Cleaning out some boxes I ran across a yearbook Mississippi College had compiled for incoming freshman. Each student submitted a photograph and a bio.
Beauty is ageless.
If green is truly the new black, and since everyone from my 71-year-old mama to my 17-year-old niece begins ands ends every conversation talking about saving money, then 2010 could very well be the year for smart shopping. And that’s nothing to blush about.
With hundreds, if not thousands, of hairstylists chiseling, combing and coiffing the locks of ladies from the small town barber shops and beauty parlors to the swankiest of “citified” salons and image studios, I ask myself the same question that lots of first-time clients have asked me. Underwhelmed or downright displeased with their last cut, they sit in a new stylist’s chair and ask: “Why can’t I get a good haircut?”
From Jane Austen’s “Pride and Prejudice” to Robert Altman’s “Gosford Park,” the English country house plays a role in the imagination as it has in English society and history. It is a role that has changed greatly over the centuries, as has the role of the servants who ran the places.
We are united by jillions of connections, visible and invisible. You can call it a network, or the World Wide Web, or links. But, no matter, we are tangled in a labyrinth that no one really understands.
In my family, life was a picnic. Everything we did as a family somehow revolved around eating. As a young girl my dad would take me to hunting camp with him and the extended family. Everyone was loaded in jeeps and pickups; each hunter supplied with a brown paper bag filled with breakfast biscuits (the homemade kind) sausage, ham, cheese, assorted snacks and a thermos of hot coffee.
“Barney came to the gossip bench and said ‘I barbecued a dog on a tractor axle yesterday down at the dump yard’ And nobody looked surprised, if they were listening at all ‘Cause when you’re old to act surprised you have to try real hard.” “Barney” – Written and recorded by Mac McAnally I’m to service station food what Craig Claiborne is to the finer dining establishments in New York. On my travels here and yon I have subconsciously recorded where the lamps are that warm the best burritos, egg rolls and, above all, chicken tenders that Mississippi has to offer.
Family, friends and others gathered Wednesday afternoon at the lobby of the Columbus Municipal Building as Garth Palmer’s family presented Columbus Police Department Chief Joseph St. John with Palmer’s police uniform, badges and other memorabilia at a special ceremony.
The human heart is conditioned to feel love for others on Valentine’s Day and to express it in numerous ways — a hand-picked bouquet of flowers, a heartfelt sentiment scribbled inside a card, or chocolates.
You know all about awards programs like the Oscars. You know there is a Baseball Hall of Fame (and maybe you know there are plenty of halls of fame for minor sports like, say, trap-shooting). Did you know there was a hall of fame for toys? Something called the Strong National Museum of Play, located in Rochester, N.Y., is on a mission of “exploring play to promote learning, creativity and discovery and to illuminate American cultural history,” according to George Rollie Adams, President and CEO of the museum.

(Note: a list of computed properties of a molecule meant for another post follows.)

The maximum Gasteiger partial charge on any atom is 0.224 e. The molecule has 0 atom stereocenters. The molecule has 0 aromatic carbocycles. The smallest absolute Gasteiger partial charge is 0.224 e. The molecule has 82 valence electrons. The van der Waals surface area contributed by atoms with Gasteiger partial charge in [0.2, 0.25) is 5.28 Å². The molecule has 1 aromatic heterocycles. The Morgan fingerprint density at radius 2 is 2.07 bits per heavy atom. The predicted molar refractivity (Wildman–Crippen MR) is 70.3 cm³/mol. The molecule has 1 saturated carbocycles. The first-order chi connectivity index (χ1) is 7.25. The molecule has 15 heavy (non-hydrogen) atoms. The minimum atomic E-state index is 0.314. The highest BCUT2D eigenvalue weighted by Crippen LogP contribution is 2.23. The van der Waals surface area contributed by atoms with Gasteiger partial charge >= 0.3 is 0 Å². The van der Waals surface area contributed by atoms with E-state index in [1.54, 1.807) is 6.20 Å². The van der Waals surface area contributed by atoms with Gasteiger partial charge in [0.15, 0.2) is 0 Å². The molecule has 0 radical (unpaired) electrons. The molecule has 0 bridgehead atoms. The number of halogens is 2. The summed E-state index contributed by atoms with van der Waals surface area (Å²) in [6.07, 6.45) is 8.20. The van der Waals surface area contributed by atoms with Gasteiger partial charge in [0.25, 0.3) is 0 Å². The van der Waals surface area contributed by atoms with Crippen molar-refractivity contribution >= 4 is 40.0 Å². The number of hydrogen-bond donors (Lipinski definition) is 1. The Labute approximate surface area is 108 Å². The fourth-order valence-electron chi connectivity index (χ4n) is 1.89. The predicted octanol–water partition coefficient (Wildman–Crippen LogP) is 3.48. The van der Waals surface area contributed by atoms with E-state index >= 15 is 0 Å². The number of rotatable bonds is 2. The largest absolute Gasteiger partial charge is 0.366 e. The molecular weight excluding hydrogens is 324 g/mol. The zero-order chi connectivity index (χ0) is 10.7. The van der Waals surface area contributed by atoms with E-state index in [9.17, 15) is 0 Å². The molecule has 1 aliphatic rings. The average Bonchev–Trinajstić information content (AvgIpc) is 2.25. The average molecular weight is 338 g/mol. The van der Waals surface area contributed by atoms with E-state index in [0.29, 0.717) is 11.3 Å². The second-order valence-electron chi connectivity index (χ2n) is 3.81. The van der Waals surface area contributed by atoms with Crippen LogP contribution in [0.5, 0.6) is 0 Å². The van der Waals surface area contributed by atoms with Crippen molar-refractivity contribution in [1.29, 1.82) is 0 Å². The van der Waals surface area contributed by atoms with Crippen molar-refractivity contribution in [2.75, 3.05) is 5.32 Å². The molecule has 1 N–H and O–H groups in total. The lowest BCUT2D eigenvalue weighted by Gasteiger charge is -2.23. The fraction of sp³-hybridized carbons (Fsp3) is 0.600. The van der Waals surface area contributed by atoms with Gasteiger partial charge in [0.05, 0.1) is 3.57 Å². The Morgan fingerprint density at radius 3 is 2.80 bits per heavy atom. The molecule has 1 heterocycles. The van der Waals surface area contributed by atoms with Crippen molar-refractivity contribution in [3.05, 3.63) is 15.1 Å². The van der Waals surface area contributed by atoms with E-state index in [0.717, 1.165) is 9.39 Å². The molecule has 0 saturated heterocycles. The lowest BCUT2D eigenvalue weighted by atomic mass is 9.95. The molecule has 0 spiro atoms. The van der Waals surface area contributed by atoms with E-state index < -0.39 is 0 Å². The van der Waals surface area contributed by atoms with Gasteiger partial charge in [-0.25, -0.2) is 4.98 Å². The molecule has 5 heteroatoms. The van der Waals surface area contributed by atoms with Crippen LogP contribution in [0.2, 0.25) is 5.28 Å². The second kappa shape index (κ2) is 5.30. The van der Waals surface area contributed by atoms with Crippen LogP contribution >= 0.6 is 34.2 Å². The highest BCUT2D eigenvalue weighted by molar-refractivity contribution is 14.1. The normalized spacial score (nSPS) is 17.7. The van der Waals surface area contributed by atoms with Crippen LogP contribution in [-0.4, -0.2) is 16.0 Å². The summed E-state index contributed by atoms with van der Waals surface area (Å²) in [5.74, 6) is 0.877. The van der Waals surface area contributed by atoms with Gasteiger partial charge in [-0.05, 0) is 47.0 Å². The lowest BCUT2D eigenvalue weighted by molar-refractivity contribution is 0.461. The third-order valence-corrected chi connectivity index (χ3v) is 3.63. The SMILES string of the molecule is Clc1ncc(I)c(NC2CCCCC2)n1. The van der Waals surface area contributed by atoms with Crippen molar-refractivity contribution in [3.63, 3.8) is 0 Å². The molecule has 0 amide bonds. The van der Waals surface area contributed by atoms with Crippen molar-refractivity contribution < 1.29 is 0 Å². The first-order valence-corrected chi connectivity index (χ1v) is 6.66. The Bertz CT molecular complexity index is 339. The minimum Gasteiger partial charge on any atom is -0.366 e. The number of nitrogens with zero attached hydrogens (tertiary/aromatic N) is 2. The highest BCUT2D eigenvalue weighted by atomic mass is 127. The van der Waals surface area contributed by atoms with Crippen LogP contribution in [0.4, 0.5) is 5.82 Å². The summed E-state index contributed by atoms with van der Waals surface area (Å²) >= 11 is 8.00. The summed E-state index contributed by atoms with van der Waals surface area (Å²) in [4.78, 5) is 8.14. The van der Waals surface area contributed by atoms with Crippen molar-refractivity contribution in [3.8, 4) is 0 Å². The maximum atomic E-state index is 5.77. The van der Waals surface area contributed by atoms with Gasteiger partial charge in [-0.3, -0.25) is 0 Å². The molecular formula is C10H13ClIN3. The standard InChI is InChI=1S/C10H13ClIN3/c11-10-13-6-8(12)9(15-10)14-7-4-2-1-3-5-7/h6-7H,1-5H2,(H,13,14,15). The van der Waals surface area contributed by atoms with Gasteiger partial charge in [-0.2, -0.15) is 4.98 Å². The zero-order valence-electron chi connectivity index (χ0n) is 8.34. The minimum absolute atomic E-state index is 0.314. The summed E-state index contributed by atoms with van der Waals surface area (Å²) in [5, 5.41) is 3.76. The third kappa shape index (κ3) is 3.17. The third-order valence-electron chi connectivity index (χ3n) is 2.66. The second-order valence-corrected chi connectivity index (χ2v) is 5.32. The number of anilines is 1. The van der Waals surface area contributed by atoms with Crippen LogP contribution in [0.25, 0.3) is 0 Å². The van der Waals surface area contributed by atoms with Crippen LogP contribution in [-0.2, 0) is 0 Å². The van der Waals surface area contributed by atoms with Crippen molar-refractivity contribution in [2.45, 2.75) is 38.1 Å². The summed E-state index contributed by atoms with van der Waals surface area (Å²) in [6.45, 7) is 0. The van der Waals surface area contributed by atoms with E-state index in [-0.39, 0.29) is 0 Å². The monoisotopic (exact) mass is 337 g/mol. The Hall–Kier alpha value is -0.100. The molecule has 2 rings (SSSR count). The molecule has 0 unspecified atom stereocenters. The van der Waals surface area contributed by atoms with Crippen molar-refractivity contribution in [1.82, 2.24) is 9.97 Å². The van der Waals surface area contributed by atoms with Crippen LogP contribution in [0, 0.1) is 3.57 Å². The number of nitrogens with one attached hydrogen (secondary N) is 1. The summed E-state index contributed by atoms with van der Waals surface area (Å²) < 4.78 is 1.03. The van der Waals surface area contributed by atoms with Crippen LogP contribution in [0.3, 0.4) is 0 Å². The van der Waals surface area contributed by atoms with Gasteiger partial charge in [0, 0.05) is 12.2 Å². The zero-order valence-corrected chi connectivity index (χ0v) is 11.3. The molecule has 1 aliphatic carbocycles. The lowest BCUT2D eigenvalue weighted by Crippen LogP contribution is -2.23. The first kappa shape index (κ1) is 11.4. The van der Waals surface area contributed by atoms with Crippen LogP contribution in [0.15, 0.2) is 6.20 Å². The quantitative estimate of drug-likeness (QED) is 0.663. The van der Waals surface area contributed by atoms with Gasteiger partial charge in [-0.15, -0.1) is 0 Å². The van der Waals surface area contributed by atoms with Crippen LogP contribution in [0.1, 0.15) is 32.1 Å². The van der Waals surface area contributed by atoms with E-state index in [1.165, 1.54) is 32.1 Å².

The unpleasant history of racism in Mississippi through the 1950s has plenty of familiar stories of black people persecuted and white people allowed to persecute because that was just the way things were done back then.
Humans try to identify and organize things. It’s a big step to larger understanding, and of course it is essential in biology.
This week the news has been filled with stories of saints of every sort.
There’s frugal, and there’s free. Nowadays people have lost jobs and for the first time are worried about putting food on the table and a roof over their head. Frugality is avoiding unnecessary expenses, but what do you do when your income has shrunk to almost nothing? I’ve been thinking about that a lot lately.
In October I ventured to Northport, Ala., to see what was going on at the Kentuck Festival of the Arts, an annual two-day conclave of artists whose work is top-notch.
I hope that “better late than never” is a truism, because with the rush of the recent holidays, I let a significant anniversary slip by.
Even though it’s cold outside, now is a good time to stroll through your yard with pencil and paper in hand, noting what worked and what didn’t in your landscape last year. Viewing it during the bare-bones winter season will help you see where changes should be made.
It’s oyster season, and I’m hankering for a trip to Apalachicola for an oyster orgy. I’ve only been to this part of Florida — the Forgotten Panhandle, as it’s known — once several years ago on a Southern Foodways Alliance field trip. Terry and I spent three days with others learning about the challenges facing the U.S. oystermen, going out with them on their boats, with tongs, shucking oysters, eating oysters, smoking mullet and worm grunting (hunting for earthworms). I came home with a deeper appreciation of these men and women and the hard work they do.
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